Barriers and facilitators toClostridium difficileinfection prevention: A nursing perspective

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Abstract

Background:

Clostridium difficile infection (CDI) is a critical patient safety issue. Consistent and regular performance of appropriate practices is effective in preventing CDI. Variation in adherence to these practices can impede their effective implementation and weaken CDI prevention.

Methods:

Using the Systems Engineering Initiative for Patient Safety (SEIPS) framework we convened a focus group of 10 nurses to identify barriers and facilitators to compliance with a CDI prevention bundle that includes (1) prompt diagnostic testing, (2) empirical isolation for patients with suspected CDI, (3) consistent and appropriate contact isolation, (4) hand hygiene, and (5) disinfection of the patient room and objects in the room. On completion of transcript coding, analyses were performed based on bundle intervention and the work system element of the SEIPS model.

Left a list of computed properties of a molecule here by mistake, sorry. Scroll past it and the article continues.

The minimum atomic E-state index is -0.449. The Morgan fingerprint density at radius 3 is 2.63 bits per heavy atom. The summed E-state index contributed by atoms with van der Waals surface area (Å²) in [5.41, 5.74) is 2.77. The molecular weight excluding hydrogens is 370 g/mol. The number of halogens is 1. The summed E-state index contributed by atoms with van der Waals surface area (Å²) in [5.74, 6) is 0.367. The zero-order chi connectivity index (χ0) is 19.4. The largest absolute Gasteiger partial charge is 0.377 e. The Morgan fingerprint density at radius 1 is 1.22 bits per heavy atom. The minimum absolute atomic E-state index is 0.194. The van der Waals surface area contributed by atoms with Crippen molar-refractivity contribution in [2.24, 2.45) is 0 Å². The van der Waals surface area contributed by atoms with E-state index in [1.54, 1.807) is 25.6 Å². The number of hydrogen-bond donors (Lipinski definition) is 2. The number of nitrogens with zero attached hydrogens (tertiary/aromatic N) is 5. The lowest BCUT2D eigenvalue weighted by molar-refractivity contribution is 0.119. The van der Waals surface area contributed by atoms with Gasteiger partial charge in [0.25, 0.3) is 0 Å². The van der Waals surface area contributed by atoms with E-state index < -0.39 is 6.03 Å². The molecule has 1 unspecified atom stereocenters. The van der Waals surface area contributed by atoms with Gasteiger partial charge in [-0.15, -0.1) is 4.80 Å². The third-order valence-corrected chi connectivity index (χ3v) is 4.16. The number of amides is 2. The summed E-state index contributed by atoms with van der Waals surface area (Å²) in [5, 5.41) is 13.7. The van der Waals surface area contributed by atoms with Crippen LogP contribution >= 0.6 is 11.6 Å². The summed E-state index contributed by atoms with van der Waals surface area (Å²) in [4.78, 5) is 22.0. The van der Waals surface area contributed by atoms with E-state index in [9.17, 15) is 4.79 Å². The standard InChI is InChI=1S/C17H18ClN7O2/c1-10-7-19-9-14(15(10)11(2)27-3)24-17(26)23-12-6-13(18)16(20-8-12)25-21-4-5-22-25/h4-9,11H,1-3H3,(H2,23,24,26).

Results:

A total of 58 excerpts were coded. Work system barriers or facilitators were associated with nearly every bundle intervention. The work system elements raised in over half of the excerpts were task (n = 31) (eg, amount of additional effort required to don and doff gloves and gowns) and organization (n = 30) (eg, recognition by all staff of the severity of CDI). Contact isolation was the most frequently discussed bundle intervention (n = 24).

Conclusions:

The SEIPS systems engineering framework is useful to evaluate infection prevention practices for CDI and identify opportunities for improvement. Addressing the work system barriers and facilitators identified in this study is essential to effective implementation of infection prevention interventions, specifically for CDI.

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